- Modeled costs for standard of care to society for periprosthetic joint infections (PJI) after total hip arthroplasty (THA) greatly exceed previous cost estimates
- The cost differential between the current calculated results and prior estimates is attributed to factoring in indirect costs from lost wages and direct costs from failed treatments
- These findings add evidence to an existing argument that alternative treatment pathways should be explored
Cost and outcome questions surround what constitutes optimal care for periprosthetic joint infections (PJI) after total hip arthroplasty (THA). To provide more financial clarity for future reviews, a Massachusetts General Hospital team calculated for the first time the long-term costs of PJI after THA, with the results of the study published in Clinical Orthopaedics and Related Research.
A hypothetical “typical patient” model of standard of care, using real data, found a care-episode estimate that was more expensive than previous cost estimates. While other studies focused on direct costs only, Mass General researchers included indirect costs largely from lost income and direct costs from failed treatment.
To reach their conclusions, the team used a Markov state-transition model of a hypothetical patient of three working-age scenarios (55, 60 and 65 years). It assumed that a fixed percentage of patients underwent one of three treatments:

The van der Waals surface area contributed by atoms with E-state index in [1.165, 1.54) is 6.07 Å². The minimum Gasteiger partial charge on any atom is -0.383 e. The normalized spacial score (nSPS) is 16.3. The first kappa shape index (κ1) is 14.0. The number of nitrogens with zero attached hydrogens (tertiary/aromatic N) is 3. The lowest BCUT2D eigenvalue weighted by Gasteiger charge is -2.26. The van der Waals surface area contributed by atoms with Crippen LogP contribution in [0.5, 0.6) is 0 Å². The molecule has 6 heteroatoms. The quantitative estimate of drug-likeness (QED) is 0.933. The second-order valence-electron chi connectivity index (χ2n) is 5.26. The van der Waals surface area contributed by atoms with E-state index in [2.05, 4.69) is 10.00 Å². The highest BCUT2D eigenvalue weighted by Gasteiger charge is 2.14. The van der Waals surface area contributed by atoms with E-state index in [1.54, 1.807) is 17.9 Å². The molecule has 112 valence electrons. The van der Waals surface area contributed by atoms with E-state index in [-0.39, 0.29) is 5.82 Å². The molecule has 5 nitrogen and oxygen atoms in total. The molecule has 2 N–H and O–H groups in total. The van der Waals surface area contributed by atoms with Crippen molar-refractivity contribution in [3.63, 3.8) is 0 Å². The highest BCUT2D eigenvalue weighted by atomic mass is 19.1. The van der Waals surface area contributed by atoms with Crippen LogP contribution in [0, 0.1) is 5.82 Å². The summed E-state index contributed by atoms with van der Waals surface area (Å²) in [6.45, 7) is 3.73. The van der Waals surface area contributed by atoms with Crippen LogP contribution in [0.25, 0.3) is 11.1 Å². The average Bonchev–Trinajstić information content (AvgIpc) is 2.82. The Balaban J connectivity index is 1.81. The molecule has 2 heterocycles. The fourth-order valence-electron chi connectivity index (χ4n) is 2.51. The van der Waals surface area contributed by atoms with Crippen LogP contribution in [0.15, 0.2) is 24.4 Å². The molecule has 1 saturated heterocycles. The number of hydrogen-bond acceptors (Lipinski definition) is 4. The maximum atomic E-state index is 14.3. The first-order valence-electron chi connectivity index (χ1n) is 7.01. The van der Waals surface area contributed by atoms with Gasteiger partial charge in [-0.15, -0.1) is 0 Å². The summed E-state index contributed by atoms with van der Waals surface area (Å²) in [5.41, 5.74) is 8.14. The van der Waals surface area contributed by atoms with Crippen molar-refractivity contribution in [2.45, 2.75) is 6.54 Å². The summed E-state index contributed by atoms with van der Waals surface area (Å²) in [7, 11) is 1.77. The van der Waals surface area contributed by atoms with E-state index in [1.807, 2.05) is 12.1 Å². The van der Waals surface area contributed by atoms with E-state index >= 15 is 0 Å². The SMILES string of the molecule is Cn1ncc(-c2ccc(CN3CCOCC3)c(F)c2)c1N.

- Irrigation and debridement with modular exchange
- Single-stage revision
- The gold standard of two-stage revision
The Markov analysis’ algorithm used re-operation rates from septic and aseptic failure, and indirect and direct costs that were taken from peer-reviewed work in orthopedic and infectious disease journals and Medicare reimbursement data. Adjustments were made for uncertainty, incidence rates, costs of common complications and a 3% annual discount.
Researchers then compared their results with those of prior estimates of two-stage revision. The gold standard can have infection rates of up to 30%. Past studies revealed direct treatment costs of $100,000. The team’s new base case treatment estimate of $390,806 accounted for a 4.27% re-infection rate and the age of the patient at 65 with lost work and wages.
Results also evidenced that, as infection rates increased, overall costs did too. For example, a one-way sensitivity analysis revealed a care-episode range of $389,307 for a 65-year-old with a 3% re-infection rate and $412,091 at a 12% re-infection rate.
Also, the younger the patient at the time of infection, the more indirect costs rose. By lowering the patient’s age by five years to 60, total care costs went to $415,183 (assuming the base case 4.27% re-infection rate). For a patient at 55, costs were $441,986.
These findings add evidence to an existing argument that alternative treatment pathways should be explored. For example, mounting research supports single-stage revision over two-stage revision due to improved outcomes and lowered costs.
The Mass General team’s cost calculations are timely. Projections made within the orthopedic field are that a greater number of younger patients are undergoing THAs with a steady state of septic failures. As such, the estimates can be used for reference in future reviews of treatment paradigms.
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